A publication of the Archaeological Institute of America
(Courtesy Institute of Archaeology and Ethnology of the Polish Academy of Sciences)
Archaeologists have uncovered a Viking cemetery dating to the turn of the eleventh century A.D. near the central Polish town of Bodzia. The graveyard holds close to 50 people—warriors and their families—and consists of neatly arranged plots enclosed by wooden fences, each containing up to three burials in wooden caskets with iron fixtures.
Men were buried with weapons, including Viking langsax (single-edged swords). Women's graves contained jewelry made from glass, gold foil, precious stones, and silver. Other finds included silver kaptogora (amulet containers, left), glass ornaments, coins from throughout Western Europe, and the remains of silk from the Far East.
"We suppose the individuals buried in Bodzia belonged to a small but high-status community," says project leader Andrzej Buko, director of the Polish Academy of Sciences' Institute of Archaeology and Ethnology. In addition, he says, "Many of them probably came from abroad."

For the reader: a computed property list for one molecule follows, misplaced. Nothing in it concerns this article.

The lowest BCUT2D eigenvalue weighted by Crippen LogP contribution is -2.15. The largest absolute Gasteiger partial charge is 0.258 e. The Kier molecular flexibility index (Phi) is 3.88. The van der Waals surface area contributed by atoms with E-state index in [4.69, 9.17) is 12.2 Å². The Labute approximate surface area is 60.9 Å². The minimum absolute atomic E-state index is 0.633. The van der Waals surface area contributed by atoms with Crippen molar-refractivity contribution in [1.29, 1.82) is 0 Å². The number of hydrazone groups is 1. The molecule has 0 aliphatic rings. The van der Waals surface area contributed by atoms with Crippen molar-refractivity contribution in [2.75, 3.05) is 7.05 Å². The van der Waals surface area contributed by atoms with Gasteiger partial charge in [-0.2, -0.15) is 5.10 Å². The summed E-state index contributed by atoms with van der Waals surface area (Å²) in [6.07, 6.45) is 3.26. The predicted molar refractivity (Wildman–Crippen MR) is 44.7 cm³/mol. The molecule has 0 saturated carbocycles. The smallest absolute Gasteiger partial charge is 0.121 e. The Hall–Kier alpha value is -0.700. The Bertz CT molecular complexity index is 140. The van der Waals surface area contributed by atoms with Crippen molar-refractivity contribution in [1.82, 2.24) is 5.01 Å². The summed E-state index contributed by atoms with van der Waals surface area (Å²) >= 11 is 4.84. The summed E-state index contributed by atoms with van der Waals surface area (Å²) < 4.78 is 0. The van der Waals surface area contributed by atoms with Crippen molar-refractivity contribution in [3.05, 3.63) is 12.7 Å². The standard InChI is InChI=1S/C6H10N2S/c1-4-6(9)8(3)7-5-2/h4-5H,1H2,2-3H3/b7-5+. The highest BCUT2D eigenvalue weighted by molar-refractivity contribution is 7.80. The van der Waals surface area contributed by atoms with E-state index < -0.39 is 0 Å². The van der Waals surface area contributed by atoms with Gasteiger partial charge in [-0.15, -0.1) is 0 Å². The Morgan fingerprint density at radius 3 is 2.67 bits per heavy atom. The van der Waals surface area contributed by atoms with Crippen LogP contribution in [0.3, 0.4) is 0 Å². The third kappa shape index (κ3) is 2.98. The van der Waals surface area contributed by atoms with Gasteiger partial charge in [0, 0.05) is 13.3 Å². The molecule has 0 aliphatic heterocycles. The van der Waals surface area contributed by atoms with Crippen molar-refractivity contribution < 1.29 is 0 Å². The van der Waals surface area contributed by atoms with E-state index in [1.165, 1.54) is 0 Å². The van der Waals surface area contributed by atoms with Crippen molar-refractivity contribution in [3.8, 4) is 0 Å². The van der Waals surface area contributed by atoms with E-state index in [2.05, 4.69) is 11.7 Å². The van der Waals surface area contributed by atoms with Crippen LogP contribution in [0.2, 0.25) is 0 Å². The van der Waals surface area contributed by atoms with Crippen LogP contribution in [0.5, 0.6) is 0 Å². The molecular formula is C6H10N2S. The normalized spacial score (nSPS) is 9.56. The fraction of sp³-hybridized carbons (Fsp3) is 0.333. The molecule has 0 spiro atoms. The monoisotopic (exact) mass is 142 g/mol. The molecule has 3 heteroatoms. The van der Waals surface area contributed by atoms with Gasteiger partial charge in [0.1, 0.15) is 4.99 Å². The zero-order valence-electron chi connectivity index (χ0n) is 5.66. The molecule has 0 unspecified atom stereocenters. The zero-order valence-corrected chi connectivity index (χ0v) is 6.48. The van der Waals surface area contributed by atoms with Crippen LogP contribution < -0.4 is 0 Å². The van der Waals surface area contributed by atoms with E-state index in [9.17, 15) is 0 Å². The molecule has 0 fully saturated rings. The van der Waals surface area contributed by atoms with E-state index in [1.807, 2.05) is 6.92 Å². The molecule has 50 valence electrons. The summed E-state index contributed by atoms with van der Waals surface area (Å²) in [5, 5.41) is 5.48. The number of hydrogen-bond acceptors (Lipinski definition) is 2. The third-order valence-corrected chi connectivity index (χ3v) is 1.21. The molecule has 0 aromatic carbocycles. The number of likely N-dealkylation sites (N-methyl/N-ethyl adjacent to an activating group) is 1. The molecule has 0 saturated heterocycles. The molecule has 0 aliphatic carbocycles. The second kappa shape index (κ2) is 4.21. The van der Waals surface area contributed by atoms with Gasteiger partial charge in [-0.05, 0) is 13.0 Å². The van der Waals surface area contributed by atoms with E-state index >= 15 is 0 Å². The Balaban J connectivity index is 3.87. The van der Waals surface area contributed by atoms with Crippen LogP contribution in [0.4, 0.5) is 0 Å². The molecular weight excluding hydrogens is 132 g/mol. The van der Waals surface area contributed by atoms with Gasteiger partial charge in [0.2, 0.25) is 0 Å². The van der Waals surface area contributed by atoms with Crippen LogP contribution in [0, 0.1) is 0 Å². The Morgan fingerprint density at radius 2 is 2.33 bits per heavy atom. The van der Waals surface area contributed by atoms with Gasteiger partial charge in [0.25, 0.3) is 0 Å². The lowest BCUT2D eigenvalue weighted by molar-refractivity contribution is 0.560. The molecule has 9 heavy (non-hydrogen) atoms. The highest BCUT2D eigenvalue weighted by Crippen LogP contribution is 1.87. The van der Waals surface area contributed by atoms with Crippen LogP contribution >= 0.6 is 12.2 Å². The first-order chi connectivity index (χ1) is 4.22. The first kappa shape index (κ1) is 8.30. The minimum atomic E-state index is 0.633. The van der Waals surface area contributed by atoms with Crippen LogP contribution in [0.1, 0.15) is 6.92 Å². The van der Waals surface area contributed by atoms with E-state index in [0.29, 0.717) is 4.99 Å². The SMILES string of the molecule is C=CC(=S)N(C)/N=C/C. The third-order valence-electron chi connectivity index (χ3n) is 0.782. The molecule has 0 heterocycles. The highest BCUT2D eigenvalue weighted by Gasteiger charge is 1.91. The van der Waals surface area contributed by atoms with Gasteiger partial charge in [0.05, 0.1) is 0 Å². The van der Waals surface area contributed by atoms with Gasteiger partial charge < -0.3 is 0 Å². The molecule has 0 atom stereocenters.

Evidence suggests the warriors emigrated from a nearby state in what is now Ukraine, though Buko concludes from the quality of the weaponry and other characteristics of the burials that the deceased had been absorbed into the elite of the early Piast Dynasty. The Piasts ruled in Poland from the ninth to the fourteenth centuries.
The finds support chronicles by Gallus Anonymous, Poland's first historian, who described a military stronghold near Bodzia with elite foreign warriors—perhaps these Vikings.